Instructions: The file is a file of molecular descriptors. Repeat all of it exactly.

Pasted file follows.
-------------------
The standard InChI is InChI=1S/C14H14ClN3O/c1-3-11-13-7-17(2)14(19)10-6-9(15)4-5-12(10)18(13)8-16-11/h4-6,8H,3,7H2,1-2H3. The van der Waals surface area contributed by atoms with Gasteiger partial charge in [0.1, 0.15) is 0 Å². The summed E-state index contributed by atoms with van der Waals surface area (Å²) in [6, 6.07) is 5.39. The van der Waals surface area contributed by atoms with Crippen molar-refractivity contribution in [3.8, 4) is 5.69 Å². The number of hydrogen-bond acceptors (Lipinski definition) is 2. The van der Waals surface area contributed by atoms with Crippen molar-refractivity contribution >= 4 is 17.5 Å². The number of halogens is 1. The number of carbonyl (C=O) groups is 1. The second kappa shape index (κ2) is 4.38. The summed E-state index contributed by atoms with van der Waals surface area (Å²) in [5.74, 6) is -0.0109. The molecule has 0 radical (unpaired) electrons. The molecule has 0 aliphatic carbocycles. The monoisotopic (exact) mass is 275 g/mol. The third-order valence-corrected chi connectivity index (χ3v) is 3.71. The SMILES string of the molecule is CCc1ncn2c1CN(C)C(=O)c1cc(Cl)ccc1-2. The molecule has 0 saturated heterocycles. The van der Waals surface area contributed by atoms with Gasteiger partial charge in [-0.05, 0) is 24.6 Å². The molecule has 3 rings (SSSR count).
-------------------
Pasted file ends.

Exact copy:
The standard InChI is InChI=1S/C14H14ClN3O/c1-3-11-13-7-17(2)14(19)10-6-9(15)4-5-12(10)18(13)8-16-11/h4-6,8H,3,7H2,1-2H3. The van der Waals surface area contributed by atoms with Gasteiger partial charge in [0.1, 0.15) is 0 Å². The summed E-state index contributed by atoms with van der Waals surface area (Å²) in [6, 6.07) is 5.39. The van der Waals surface area contributed by atoms with Crippen molar-refractivity contribution in [3.8, 4) is 5.69 Å². The number of hydrogen-bond acceptors (Lipinski definition) is 2. The van der Waals surface area contributed by atoms with Crippen molar-refractivity contribution >= 4 is 17.5 Å². The number of halogens is 1. The number of carbonyl (C=O) groups is 1. The second kappa shape index (κ2) is 4.38. The summed E-state index contributed by atoms with van der Waals surface area (Å²) in [5.74, 6) is -0.0109. The molecule has 0 radical (unpaired) electrons. The molecule has 0 aliphatic carbocycles. The monoisotopic (exact) mass is 275 g/mol. The third-order valence-corrected chi connectivity index (χ3v) is 3.71. The SMILES string of the molecule is CCc1ncn2c1CN(C)C(=O)c1cc(Cl)ccc1-2. The molecule has 0 saturated heterocycles. The van der Waals surface area contributed by atoms with Gasteiger partial charge in [-0.05, 0) is 24.6 Å². The molecule has 3 rings (SSSR count).